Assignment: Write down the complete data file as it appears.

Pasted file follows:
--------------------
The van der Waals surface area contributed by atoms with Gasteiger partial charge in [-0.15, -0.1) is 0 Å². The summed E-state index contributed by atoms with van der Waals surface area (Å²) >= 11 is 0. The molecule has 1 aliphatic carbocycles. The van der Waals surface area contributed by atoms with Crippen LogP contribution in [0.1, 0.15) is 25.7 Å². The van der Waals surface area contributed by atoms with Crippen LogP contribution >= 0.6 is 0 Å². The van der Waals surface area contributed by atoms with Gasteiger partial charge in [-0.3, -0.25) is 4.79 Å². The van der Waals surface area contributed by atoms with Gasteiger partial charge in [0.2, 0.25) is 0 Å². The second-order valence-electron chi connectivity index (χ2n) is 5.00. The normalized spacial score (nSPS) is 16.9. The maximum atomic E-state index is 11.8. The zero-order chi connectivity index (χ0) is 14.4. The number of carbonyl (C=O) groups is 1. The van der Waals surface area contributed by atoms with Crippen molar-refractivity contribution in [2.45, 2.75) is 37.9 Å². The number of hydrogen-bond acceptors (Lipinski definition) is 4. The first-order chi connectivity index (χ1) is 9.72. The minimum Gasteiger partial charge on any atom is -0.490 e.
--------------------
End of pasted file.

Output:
The van der Waals surface area contributed by atoms with Gasteiger partial charge in [-0.15, -0.1) is 0 Å². The summed E-state index contributed by atoms with van der Waals surface area (Å²) >= 11 is 0. The molecule has 1 aliphatic carbocycles. The van der Waals surface area contributed by atoms with Crippen LogP contribution in [0.1, 0.15) is 25.7 Å². The van der Waals surface area contributed by atoms with Crippen LogP contribution >= 0.6 is 0 Å². The van der Waals surface area contributed by atoms with Gasteiger partial charge in [-0.3, -0.25) is 4.79 Å². The van der Waals surface area contributed by atoms with Gasteiger partial charge in [0.2, 0.25) is 0 Å². The second-order valence-electron chi connectivity index (χ2n) is 5.00. The normalized spacial score (nSPS) is 16.9. The maximum atomic E-state index is 11.8. The zero-order chi connectivity index (χ0) is 14.4. The number of carbonyl (C=O) groups is 1. The van der Waals surface area contributed by atoms with Crippen molar-refractivity contribution in [2.45, 2.75) is 37.9 Å². The number of hydrogen-bond acceptors (Lipinski definition) is 4. The first-order chi connectivity index (χ1) is 9.72. The minimum Gasteiger partial charge on any atom is -0.490 e.